3) Thirdly, phenomenology, in tandem with Theosophy, can help clarify the nature, structure and development of Krishnamurti's own long list of mystical and occult experiences and their inter-connections.[20]

4) Out of point 3 can come a more philosophically balanced Theosophical appreciation and critique of Krishnamurti's experiences and teachings and thereby help the Theosophy-Krishnamurti dialogue in a new and promising vein.

5) Krishnamurti's proto-phenomenological investigations into such existential themes like fear, desire, death and conflict can contribute to the existential-phenomenological understanding of the same. For example the interaction between Heidegger's analysis of fear and anxiety and Krishnamurti's analysis of fear might get to something bigger than the sum of their separate parts. In an experimental vein I recently stated the following: "Being non-fearful doesn't exclude anxiety, which might well be the mood accompanying the act of detachment when one slips from a fear of something into the anxiety of nothing, which then might slip into bliss of Being, when the nothing is seen as the veil of Being, and anxiety turns inside out as bliss."

VI. Phenomenology and Eastern Thought

There are numerous studies by both western and Asian scholars that point out, or fruitfully use, phenomenology as a tool for a deeper understanding of Asian philosophy and religious experiences and/or see striking parallels between the two. One of the most amazing events in this regard is the Heidegger reception by Japanese philosophy.[21] They apparently can't get enough of Being and Time and have translated that masterpiece at least six times now. At the same time some scholars are making headway in uncovering the Asian, especially Zen and Daoist, influences on Heidegger himself.[22] Indian philosophy seem to gravitate more towards Husserl with his stratification of different levels of consciousness and their accompanying egos.[23] As far as Husserl's and Heidegger's responses are concerned regarding Asian thought, we find Husserl writing, after reading some original Bhuddist texts, the following enthusiastic assessment:

"For to any sympathetic reader it soon must become clear that Buddhism, as it speaks to us out of its pure original sources, is concerned with a religious and ethical method of the highest dignity for spiritual purification and pacification, a method thought through and carried out with an internal consistency, an energy and a nobility of mind that are almost unmatched. Buddhism can be paralleled only with the highest formations of the philosophical and religious spirit of our European culture. From now on it will be our destiny to blend that Indian way of thinking which is completely new for us, with the one which for us is old, but which in this confrontation becomes alive again and strengthened."[24]

Heidegger is several times on record to the effect that what Zen Buddhism expresses is something he tried to say throughout his writings.[25] In order to further an East-West dialogue it has been pointed out that the work on the nature of interpretation and dialogue by hermeneutic phenomenologists like Heidegger and especially Gadamer can be very productive.[26] As Theosophy intends to make the rich heritage of eastern thought available to the West, phenomenology can be of great help in facilitating that agenda.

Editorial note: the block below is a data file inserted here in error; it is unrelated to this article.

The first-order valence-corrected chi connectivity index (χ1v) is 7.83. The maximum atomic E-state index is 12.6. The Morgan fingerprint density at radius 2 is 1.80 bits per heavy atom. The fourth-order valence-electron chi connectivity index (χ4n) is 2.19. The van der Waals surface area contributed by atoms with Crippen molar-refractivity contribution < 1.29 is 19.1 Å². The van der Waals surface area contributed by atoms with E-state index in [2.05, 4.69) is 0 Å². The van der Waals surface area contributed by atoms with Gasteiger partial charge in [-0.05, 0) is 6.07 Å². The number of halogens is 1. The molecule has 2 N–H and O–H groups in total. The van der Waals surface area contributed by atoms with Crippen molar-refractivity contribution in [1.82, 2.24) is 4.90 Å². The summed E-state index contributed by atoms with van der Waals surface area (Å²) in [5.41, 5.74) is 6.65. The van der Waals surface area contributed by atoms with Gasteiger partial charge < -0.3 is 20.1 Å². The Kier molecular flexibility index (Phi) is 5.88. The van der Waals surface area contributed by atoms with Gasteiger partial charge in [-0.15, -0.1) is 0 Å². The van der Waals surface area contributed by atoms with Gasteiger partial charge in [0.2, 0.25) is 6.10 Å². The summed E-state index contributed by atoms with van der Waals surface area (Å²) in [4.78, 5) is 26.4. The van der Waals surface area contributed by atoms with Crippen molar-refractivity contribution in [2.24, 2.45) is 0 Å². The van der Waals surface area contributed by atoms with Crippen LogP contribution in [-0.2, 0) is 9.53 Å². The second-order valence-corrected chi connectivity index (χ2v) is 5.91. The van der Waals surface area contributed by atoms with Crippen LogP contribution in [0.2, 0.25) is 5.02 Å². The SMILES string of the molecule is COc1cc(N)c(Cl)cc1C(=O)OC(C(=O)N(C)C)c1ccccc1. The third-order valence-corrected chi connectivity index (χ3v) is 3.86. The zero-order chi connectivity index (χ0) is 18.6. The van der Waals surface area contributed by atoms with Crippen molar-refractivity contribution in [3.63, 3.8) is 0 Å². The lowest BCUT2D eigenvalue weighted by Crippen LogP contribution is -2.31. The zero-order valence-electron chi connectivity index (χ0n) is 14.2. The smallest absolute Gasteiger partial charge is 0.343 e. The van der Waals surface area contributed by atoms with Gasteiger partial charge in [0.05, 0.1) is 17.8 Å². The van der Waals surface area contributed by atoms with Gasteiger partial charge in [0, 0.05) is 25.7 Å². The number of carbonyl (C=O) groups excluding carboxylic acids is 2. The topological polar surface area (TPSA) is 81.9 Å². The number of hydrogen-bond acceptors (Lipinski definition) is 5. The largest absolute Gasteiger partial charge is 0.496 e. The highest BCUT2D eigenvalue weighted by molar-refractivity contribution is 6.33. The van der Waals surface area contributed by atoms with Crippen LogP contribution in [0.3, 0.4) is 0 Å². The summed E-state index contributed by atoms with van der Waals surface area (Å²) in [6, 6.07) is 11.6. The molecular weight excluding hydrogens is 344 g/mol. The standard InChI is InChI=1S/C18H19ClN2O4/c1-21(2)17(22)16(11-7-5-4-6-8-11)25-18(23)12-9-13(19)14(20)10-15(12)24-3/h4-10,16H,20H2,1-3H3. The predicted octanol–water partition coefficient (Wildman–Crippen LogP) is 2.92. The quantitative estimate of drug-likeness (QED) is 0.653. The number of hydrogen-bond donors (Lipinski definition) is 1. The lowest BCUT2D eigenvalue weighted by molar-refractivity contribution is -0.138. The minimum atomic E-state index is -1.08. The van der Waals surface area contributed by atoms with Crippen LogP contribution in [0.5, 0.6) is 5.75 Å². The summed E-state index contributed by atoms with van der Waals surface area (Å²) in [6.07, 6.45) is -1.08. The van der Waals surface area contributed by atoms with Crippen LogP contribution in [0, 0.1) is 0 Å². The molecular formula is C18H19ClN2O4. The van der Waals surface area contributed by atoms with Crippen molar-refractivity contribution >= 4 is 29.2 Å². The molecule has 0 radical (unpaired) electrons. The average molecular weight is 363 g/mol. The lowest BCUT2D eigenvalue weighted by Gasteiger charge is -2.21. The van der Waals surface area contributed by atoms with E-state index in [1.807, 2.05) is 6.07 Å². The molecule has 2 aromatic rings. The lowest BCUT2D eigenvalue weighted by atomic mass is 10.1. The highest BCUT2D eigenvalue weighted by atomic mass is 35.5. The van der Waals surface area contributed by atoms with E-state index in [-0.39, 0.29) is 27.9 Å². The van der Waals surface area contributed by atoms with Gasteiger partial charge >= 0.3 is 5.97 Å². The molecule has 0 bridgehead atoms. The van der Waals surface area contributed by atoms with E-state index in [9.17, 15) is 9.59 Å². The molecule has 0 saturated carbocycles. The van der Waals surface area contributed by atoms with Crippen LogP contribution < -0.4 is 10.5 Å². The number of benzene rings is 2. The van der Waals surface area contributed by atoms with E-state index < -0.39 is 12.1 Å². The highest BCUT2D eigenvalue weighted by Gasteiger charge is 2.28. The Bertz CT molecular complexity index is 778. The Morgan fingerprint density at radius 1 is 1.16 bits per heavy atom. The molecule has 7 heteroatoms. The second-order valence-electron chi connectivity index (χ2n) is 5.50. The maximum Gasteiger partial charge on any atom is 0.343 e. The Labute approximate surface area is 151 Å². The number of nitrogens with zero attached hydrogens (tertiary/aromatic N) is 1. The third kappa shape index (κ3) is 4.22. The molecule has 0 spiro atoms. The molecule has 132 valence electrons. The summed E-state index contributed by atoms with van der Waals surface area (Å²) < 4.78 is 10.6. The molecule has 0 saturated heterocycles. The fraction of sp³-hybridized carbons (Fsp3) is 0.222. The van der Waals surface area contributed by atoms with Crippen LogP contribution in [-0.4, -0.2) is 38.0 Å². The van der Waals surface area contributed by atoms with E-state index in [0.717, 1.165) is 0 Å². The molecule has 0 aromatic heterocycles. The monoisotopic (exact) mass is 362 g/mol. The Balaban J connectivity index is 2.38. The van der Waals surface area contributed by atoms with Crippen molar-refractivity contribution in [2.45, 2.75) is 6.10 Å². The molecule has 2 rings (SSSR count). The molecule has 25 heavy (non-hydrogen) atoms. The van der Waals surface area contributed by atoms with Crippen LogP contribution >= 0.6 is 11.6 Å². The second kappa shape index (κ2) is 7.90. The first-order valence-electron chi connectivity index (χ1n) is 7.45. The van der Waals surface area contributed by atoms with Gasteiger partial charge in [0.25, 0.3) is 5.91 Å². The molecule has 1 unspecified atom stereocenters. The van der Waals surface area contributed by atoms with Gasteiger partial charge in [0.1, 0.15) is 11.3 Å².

Many more reasons could be brought forward to make my case, but I think these six, sometimes somewhat overlapping reasons, are enough to establish The Relevance of Phenomenology for Theosophy, while also touching upon its reversal.


1. For a quick overview of phenomenology see:
a) The Stanford Encyclopedia of Philosophy (Winter 2003 Edition), s.v. "Phenomenology" by David Woodruff Smith,
b) Lester Embree, "What is Phenomenology?" at the web site of the Center for Advanced Research in Phenomenology.

1a. Meanwhile many of these subjects have received extensive help in their development from phenomenology, especially in their methodological and theoretical aspects. This suggests to me that phenomenology can become an integrating factor for most, if not all, of these disciplines. Find here a bibliography of studies in which phenomenology contributed to the understanding of certain academic subjects and professional practices.

2. In a 1961 lecture philosopher and Theosophist J.J. Poortman presented an overview of the philosophical interests of prominent Theosophists and an assessment of the interaction of Theosophy and philosophy. According to Poortman there used to be a quite active scene of philosophizing Theosophists and theosophizing philosophers in Holland, with the latter category not necessarily sympathetic to Theosophy as presented by the Theosophical Society, but anyway doing interesting 'Theosophical' investigations along Hegelian lines. Poortman himself made it to the University of Leyden occupying the chair of "Metaphysics in the Spirit of Theosophy" and it was due to a Theosophical couple that the International School for Philosophy in Amersfoort was founded, which recently had to close its doors. See J.J. Poortman, "The two Sophia's or the Relationship of Theosophy and Philosophy" in Philosophy, Theosophy, Parapsychology: Some Essays on Diverse Subjects (Leyden: Sythoff, 1965). Poortman did study some of Husserl's philosophy and actually dedicated a whole chapter to phenomenology in his four-volume Vehicles of Consciousness, 4 vols. (Adyar, Madras, India: T.P.H., 1978), in which he also stated that some of its sections were "entirely phenomenological in their plan and intention." (IV:16)

3. See for example the outstanding introduction to Experience of the Sacred: Readings in the Phenomenology of Religion (Hanover/London: University Press of New England, 1992) edited by Sumner Twiss and Walter Conser, Jr. Poortman refers to the work of the "well-known parapsychologist" Gerda Walther, who to others is more known as an early student of Husserl. She presented a small paper, combining the two fields, titled "A Plea for the Introduction of Edmund Husserl's Phenomenological method into Parapsychology" Report no. 44, Proceedings of the International Conference of Parapsychology, Utrecht, 1953.